WordPress Multisite Database Tutorial

In this tutorial I would like to dive deep into how the database works with WordPress Multisite installed, so if you’re still wondering “Does wordpress multisite use one database?”, then this tutorial is exactly for you.

Though having some basic WordPress database knowledge before reading this tutorial wouldn’t hurt.

As you probably know WordPress Multisite network isn’t being installed out of the box, usually a normal WordPress site gets upgraded into a Multisite. What does it mean? Of course it means that we will have all the default database tables like wp_posts, wp_postmeta, wp_users even wp_options unchanged after the migration into a multisite.

But once you hit the “Install” button all the new tables are going to be created.

how to install WordPress multisite network

Multisite Database Tables Structure Explained


This table contains the information about each blog (sub-site) of a network.

wp_blogs database table
Here you can find quite an interesting picture. My multisite network is installed on localhost in a folder and it uses subdirectory configuration.
blog_idUnique integer idetifier for the each blog.
site_idDid you know that WordPress kind of supports multiple multisite networks on the same WordPress installation? Though I never knew any WordPress website which is that colossal. So, this column value is the ID of the network. Can be found in wp_site table.
domainBase domain. On the screenshot above domain is the same because I installed only one network and used subdirectories for blogs, not subdomains.
pathPath to the blog homepage relatively to the blog base domain.
registeredTime when this blog has been created. In Y-m-d H:i:s format.
last_updatedShows the latest time when a post (of any custom type) was published or updated on the blog.
lang_idIf you’ve just installed your blog and have not changed the language, this parameter value will be 0, but if you’ll change the language even once a time, this value will become and remains 1.
public, archived, mature, spam, deletedIf you go to “Sites > All sites” in your superadmin dashboard and then click “Edit” link on the non-main blog, you will see all these attributes there. Check the screenshot below.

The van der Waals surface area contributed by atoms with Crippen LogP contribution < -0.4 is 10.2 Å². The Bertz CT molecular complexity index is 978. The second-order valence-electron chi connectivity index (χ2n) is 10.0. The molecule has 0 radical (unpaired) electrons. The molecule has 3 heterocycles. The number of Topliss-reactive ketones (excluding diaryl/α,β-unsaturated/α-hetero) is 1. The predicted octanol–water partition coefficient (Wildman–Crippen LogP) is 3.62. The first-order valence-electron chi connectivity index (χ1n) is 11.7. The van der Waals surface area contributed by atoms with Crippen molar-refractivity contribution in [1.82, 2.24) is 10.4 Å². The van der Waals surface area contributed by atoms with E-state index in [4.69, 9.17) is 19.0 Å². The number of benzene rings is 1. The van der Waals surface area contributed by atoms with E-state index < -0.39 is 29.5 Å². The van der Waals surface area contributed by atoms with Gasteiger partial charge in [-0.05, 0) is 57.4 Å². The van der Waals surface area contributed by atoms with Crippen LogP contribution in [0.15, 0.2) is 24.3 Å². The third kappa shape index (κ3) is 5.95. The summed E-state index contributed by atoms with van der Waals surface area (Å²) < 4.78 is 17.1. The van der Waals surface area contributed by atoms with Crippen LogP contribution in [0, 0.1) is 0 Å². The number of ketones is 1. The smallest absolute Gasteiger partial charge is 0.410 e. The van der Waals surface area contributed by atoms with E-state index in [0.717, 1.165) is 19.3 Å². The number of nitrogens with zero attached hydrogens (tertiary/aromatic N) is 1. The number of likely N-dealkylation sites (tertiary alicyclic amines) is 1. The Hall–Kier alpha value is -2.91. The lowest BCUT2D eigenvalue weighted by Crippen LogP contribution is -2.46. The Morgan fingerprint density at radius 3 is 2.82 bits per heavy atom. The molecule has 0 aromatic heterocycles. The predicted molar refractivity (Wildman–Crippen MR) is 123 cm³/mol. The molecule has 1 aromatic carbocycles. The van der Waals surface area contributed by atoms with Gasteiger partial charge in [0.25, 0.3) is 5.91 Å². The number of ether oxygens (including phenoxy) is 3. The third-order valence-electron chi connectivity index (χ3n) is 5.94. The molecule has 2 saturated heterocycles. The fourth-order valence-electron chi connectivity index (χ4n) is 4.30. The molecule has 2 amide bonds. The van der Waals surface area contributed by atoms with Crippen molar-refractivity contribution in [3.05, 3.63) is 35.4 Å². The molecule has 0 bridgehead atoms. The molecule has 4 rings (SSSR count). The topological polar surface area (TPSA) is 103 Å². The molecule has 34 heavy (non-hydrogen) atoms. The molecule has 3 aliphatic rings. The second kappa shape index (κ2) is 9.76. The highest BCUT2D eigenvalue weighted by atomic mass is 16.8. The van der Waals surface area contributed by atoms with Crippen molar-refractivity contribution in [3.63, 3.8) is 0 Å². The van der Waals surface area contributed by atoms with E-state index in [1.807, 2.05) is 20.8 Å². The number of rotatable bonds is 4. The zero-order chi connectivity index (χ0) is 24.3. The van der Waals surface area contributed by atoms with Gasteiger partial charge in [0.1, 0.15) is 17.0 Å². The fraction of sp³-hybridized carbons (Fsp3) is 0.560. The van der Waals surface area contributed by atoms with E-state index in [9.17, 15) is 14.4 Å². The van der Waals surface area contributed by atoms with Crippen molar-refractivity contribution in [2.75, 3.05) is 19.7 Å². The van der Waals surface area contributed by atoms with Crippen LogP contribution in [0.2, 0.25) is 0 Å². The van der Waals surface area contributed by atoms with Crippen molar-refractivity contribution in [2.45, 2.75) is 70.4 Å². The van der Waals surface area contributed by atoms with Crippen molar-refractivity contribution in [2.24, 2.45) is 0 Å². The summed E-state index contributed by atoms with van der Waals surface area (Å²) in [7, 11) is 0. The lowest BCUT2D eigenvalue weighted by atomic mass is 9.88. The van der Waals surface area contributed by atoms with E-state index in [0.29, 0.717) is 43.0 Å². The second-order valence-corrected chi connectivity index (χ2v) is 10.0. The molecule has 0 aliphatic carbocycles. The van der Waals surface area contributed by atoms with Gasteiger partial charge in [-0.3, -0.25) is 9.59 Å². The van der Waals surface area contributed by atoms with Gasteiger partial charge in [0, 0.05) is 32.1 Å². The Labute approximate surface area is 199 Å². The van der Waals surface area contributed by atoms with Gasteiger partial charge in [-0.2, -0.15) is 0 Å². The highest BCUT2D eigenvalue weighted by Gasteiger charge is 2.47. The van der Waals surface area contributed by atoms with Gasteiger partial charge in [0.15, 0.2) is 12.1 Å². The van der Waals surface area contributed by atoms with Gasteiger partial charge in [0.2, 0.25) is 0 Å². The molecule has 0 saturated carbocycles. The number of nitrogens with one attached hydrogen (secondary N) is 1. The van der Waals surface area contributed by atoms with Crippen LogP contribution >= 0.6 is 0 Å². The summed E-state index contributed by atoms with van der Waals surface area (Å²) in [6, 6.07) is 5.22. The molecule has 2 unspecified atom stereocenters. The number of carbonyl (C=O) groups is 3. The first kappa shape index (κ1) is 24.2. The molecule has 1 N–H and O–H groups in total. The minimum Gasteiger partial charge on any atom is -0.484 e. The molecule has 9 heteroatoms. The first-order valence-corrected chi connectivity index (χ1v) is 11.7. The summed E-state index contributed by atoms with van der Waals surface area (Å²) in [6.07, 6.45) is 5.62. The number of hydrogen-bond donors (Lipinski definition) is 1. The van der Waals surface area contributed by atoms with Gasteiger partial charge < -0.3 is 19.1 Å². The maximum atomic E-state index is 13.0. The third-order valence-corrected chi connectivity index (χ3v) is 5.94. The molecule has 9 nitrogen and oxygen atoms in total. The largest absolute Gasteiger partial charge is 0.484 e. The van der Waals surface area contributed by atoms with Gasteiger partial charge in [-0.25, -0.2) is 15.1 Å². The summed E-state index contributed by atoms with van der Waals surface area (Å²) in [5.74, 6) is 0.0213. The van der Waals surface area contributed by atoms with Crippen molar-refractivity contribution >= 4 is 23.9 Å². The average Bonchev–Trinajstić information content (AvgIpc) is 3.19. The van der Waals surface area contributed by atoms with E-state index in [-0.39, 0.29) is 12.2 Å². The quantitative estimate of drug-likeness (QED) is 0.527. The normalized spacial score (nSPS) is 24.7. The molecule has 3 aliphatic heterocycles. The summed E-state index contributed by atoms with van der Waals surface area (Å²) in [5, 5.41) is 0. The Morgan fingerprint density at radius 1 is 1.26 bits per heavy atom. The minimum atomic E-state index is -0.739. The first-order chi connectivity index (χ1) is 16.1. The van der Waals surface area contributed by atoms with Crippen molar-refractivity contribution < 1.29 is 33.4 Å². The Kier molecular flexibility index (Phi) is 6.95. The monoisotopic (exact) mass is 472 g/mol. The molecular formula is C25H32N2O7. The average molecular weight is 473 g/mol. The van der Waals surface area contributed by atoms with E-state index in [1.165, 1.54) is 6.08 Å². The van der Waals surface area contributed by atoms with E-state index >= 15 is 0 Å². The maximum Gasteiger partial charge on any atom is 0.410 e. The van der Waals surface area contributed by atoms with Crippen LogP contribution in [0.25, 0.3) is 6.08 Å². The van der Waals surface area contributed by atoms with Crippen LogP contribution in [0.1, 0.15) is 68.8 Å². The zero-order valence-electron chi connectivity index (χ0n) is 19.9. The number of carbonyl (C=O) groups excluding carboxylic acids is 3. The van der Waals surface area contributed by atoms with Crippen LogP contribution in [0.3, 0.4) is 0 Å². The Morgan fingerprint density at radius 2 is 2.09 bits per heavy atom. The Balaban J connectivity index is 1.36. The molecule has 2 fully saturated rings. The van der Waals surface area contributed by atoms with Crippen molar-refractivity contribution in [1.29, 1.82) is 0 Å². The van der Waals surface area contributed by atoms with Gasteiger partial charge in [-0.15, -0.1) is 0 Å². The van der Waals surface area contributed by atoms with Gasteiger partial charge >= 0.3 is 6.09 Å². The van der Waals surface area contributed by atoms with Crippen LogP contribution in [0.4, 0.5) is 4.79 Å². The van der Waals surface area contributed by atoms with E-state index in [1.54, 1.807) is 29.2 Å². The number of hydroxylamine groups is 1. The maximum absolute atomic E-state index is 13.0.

Specific site attributes within a WordPress Multisite network


When you update the WordPress version where the network is running, sometimes databases of some of the websites should be upgraded manually and in that case this table contains the information about the current database revision of the specific blogs.

Before WordPress 5.1 version it was wp_blog_versions table.


wp_registration_log database table
IP is equal to “1” because I am working on localhost.

If you take a look at the screenshot above, you can see that we have the same user email but different blog_id and date_registered column values. So this table logs the time when a specific user has been added to a specific blog.

IDThe unique auto increment number. Actually it doesn’t mean anything.
emailEmail of the user who has registered this blog.
IPIP address of the user.
blog_idID of a subsite where the user is registered.
date_registeredRegistration date and time in Y-m-d H:i:s format.


This table is kind of specific – it stores user registration records. So, if you’re just about to add a user manually via the network dashboard and even if you then assign the user to a specific website – nothing will happen with this table, it will remain empty.

What you need to do is first of all to make sure that user registration is allowed on your network:

WordPress Multisite user registration settings
Make sure that either “User accounts may be registered” or “Both sites and user accounts can be registered” option is selected.

Below you can see an example of a registered but not yet activated user:

wp_signups database table
Columns domain, path, title and meta are empty for this user because the user hasn’t been assigned to any blogs yet..
Column nameDescription
signup_idThe unique auto increment ID of the sign-up.